All posts filed under: Bioethics

Patient Safety and the Medical Omerta

September 17th, 2020 will mark the second anniversary of the World Health Organisation’s World Patient Safety Day, a sign of the progress made in highlighting the risks of iatrogenesis—harm caused by medical negligence or error. The loosely defined patient safety movement grew from the work of the American paediatric surgeon Lucian Leape, and the publication of the 1999 Institute of Medicine paper ‘To Err is Human,’ both of which succeeded in drawing attention to the risk of being inadvertently killed or otherwise mistreated by healthcare providers. The patient safety movement has subsequently called for better detection and investigation of error, and while official UK data estimates up to 12,000 deaths from medical error per year, the voice of the medical profession in these matters has been conspicuously quiet. Inquiryitis Here in the UK, there has been no shortage of healthcare scandals within the publicly funded National Health Service (NHS). The history of public inquiries into the NHS reminds us of the inherent power imbalance between healthcare providers and the public. However, over 130 such inquiries have …

The Myth of Harmonious Indigenous Conservationism

It seems like a long time ago. But only six months ago, pundits had convinced themselves that the great morality tale of our time was playing out in an obscure part of British Columbia. Following on an internal political fight within the Wet’suwet’en First Nation over a local pipeline project, one columnist wrote that “the Indigenous people of Earth have become the conscience of humanity. In this dire season, it is time to listen to them.” In fact, the elected leadership of the Wet’suwet’en had chosen to participate in the controverted pipeline project. The nationwide protests against the pipeline that followed were, in fact, sparked by unelected “hereditary” chiefs who long have received government signing bonuses. It’s unclear how this qualifies them for the exalted status of humanity’s conscience. Yet the whole weeks-long saga, which featured urban protestors appearing alongside their Indigenous counterparts at road and rail barricades throughout Canada, tapped into a strongly held noble-savage belief system within progressive circles. Various formulations of this mythology have become encoded in public land acknowledgments, college courses, …

Moving Away from Meat Means Welcoming the New ‘Flexitarians’

Author and animal-rights activist Jonathan Safran Foer recently argued in a New York Times essay that the COVID-19 pandemic represents a turning point in society’s attitude to eating meat. “Animal agriculture is now recognized as a leading cause of global warming,” writes Foer. “A quarter of Americans between the ages of 25 and 34 say they are vegetarians or vegans, which is perhaps one reason sales of plant-based ‘meats’ have skyrocketed… Our hand has been reaching for the doorknob for the last few years. Covid-19 has kicked open the door.” I agree the pandemic presents the best opportunity in a generation for animal-rights advocates to win over skeptics. But if and when vegetarian and vegan diets become truly mainstream, it will not be for the reasons Foer emphasizes. Foer provides three main rationales for rejecting meat: (1) “We cannot protect our environment while continuing to eat meat regularly,” (2) we can live “longer, healthier lives” without animal protein, and (3) many forms of animal farming are both cruel and unhygienic. These are valid arguments that …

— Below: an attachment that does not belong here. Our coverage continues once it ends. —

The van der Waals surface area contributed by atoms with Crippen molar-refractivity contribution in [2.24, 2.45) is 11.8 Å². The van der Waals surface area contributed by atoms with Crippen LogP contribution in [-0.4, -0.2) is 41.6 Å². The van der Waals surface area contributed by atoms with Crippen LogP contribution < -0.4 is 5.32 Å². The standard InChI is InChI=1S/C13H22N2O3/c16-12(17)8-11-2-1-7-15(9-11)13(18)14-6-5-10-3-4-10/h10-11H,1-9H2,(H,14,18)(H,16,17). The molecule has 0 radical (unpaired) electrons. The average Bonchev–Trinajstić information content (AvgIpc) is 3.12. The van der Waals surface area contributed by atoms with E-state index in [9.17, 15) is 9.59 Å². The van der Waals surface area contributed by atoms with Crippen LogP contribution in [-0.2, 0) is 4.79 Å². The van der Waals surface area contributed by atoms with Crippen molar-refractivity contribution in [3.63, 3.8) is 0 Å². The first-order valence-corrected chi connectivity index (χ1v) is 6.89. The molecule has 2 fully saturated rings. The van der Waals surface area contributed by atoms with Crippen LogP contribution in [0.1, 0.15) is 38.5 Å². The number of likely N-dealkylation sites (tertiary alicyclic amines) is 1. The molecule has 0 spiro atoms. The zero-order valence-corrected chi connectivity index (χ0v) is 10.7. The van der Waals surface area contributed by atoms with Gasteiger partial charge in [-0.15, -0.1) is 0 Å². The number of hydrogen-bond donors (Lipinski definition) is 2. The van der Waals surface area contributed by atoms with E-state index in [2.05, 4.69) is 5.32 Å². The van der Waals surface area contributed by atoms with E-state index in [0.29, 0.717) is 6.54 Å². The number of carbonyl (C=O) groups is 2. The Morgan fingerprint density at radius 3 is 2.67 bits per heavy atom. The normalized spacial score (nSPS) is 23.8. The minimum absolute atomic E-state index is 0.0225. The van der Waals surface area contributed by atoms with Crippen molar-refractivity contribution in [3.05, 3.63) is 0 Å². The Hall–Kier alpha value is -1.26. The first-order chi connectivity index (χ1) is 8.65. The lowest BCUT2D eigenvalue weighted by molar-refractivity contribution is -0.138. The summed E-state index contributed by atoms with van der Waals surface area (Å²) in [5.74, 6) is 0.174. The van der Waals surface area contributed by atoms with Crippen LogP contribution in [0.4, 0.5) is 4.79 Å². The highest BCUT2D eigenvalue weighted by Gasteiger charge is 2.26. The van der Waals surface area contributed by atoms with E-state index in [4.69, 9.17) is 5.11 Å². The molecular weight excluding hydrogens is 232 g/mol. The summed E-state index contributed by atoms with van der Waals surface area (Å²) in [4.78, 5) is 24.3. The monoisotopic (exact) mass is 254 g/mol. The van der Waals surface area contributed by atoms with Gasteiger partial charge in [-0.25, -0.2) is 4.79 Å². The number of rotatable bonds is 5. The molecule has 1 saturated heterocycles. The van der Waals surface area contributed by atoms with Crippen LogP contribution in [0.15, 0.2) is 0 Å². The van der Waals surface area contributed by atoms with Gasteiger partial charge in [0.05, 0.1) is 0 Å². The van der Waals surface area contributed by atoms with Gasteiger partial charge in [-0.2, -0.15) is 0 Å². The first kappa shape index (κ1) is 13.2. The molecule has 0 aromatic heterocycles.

Human Challenge Trials—A Coronavirus Taboo

The idea is as simple as it is apparently repulsive: allow human challenge trials (HCTs) under which “low risk” and healthy young adult volunteers in double-blind studies would be given trial vaccines (or a placebo) and then intentionally exposed to the novel coronavirus. This would accelerate the assessment of the trial vaccine’s safety and efficacy and more generally expand our understanding of this virus in a controlled setting. According to the World Health Organization (WHO), more than 70 vaccines are currently under development, five of which are already moving to clinical trials. Notwithstanding these Herculean efforts, the earliest we can realistically expect a readily available vaccine is in 12 to 18 months. This is in large part due to constraints imposed by traditional vaccine validation methods, which rely on large test groups and chance exposure to the virus by participants to assess the vaccine’s safety and efficacy. HCTs, using a relatively small low-risk group of volunteer participants, could potentially accelerate the release of a safe and effective vaccine by many months. While conducting coronavirus HCTs …

Candace Owens Is Dangerously Misinformed about Vaccines

After Bill Gates criticized the Trump administration’s decision to withhold funding to the World Health Organization, right-wing social media personality and America Firster Candace Owens accused Gates of being a “vaccine-criminal.” In a Facebook post on April 15th that has since generated 38,000 reactions and over 6,000 comments—as well as being shared more than 22,000 times—she elaborated: FACT: Bill and Melinda Gates, along with their partners at the World Health Organization have been unethically experimenting with non-FDA approved vaccines on African and Indian tribes for YEARS… As this information is getting out, Snopes has bent over backwards to try to say that it is technically false. It is not and it is easily researchable and verifiable. I suggest every single person take the time today to educate themselves and read this academic review on the long efforts Bill Gates and the World Health Organization have the taken, under the guise of “philanthropy”, to develop and mandate worldwide vaccines. In another tweet published the same day, Owens stated: Experimenting on and incidentally paralyzing and infertilizing poor colored children …